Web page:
In addition to
current-second, the R7RS draft adds a timer function,
current-jiffy. Obviously the Theoretical Right Thing for a timer is a high-resolution version of the same linear timescale used for dates, which
current-second can (in an ideal implementation) provide. But in some applications (especially the rather important one of profiling), the timer can be called very frequently, so it must avoid allocation, which means either returning a fixnum or modifying some sort of mutable timer object. This is the point of
The main use case is something like this:
;;; Evaluate the body. Return multiple values: the time taken in ;;; seconds, followed by whatever values the body returned. ;;; This returns the time in seconds, not jiffies, for human ;;; readability. It returns the time as a number, rather than ;;; printing it somewhere, so it can be used programmatically.
(define-syntax time (syntax-rules () ((time forms ...) (let ((start (current-jiffy))) (let-values ((vals (begin forms ...))) (apply values (/ (mod (- (current-jiffy) start) jiffy-modulus) (jiffies-per-second)) vals))))))
(time (/ (factorial 100) (factorial 99)))0.0124525432 100 ;hopefully
Presumably R7RS-large will include such a macro. (
bench?) But in the current R7RS-small, users can't portably write it, or do anything else with jiffies reliably, because they can't deal with overflow.
High-precision fixnum timers overflow fast. A 32-bit microsecond clock, for instance, overflows every 71 minutes, and a 30-bit fixnum every 17 minutes. This is too frequent to ignore, so all subtraction and comparison of jiffies needs to be modulo the word size, so all programs using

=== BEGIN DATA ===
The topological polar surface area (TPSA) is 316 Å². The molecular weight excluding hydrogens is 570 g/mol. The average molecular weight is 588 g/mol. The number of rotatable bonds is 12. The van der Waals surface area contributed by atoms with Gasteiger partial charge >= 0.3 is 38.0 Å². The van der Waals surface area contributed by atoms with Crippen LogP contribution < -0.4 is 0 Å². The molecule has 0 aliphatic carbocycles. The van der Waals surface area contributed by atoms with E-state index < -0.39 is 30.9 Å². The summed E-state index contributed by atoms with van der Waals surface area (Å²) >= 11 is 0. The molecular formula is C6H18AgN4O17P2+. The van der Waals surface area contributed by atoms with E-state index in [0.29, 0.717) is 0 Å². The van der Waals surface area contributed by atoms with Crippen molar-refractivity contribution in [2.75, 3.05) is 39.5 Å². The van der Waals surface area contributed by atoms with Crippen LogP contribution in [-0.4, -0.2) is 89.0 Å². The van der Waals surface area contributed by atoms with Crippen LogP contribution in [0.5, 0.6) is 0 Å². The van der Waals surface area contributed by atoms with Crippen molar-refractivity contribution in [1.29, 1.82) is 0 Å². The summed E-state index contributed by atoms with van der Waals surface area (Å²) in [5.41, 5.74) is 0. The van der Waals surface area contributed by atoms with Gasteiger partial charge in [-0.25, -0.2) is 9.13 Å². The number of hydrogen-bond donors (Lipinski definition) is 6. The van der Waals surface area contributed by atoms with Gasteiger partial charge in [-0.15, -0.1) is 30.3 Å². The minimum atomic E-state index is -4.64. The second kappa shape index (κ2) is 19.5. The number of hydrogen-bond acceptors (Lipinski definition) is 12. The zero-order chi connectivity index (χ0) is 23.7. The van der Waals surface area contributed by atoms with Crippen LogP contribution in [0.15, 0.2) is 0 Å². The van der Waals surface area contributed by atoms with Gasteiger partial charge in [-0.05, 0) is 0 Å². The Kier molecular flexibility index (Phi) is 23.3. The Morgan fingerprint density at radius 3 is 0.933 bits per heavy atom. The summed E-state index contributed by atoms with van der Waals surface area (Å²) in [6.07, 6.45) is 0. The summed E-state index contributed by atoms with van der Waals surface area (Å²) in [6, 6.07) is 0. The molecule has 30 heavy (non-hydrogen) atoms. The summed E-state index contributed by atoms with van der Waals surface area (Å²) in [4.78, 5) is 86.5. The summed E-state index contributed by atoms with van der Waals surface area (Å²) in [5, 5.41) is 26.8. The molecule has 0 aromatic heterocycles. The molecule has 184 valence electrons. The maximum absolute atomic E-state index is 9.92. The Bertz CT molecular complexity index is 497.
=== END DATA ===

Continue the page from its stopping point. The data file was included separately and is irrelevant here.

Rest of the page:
current-jiffy need to know
jiffy-modulus. In theory they could determine it by experiment, but that takes a while and is imprecise, so in practice portable code can't use
current-jiffy for anything but setting random seeds.
This could be fixed by adding
max-jiffies?) to the standard. But since
current-second already covers timing fairly well, it might be better to leave
current-jiffy to R7RS-large. Efficient timers are a useful feature, but not one that belongs in Small Scheme.
By the way, shouldn't
jiffies-per-second be a constant, not a function? It's in the section called “Standard Procedures”, which does not describe a numeric constant, but it's better to change the title of the section (Standard Definitions? Standard Procedures and Constants?) than to change the language to fit the title.
1IIUC it originally had another point: to provide a linear timescale even if
current-second didn't. But now that
current-second is supposed to provide TAI,
current-jiffy is no longer needed for this, and even if
current-second only provides disguised POSIX time, its nonlinearities are infrequent enough for most applications to ignore.
It's reasonable to provide "jiffy-modulus", I agree; ticket #465 posted. "Jiffies-per-second" is a procedure because there's no way in Scheme to provide an immutable variable.ReplyDelete
Ticket #465 added to the current ballot.ReplyDelete
If jiffies-per-second can be assigned, making it a function doesn't help. Like any standard definition, it can be replaced, potentially breaking all code that uses it.ReplyDelete
But in any implementation that supports constants, all standard definitions would presumably be constant, so this problem will not arise.
Alas, the WG was unconvinced: #465 did not pass, and R7RS-small users will have to live with a constant jiffy origin.ReplyDelete
It can be replaced, but only by excluding it from the (scheme time) import and importing something else, which is statically detectable. It can't be mutated at a random point in the code.ReplyDelete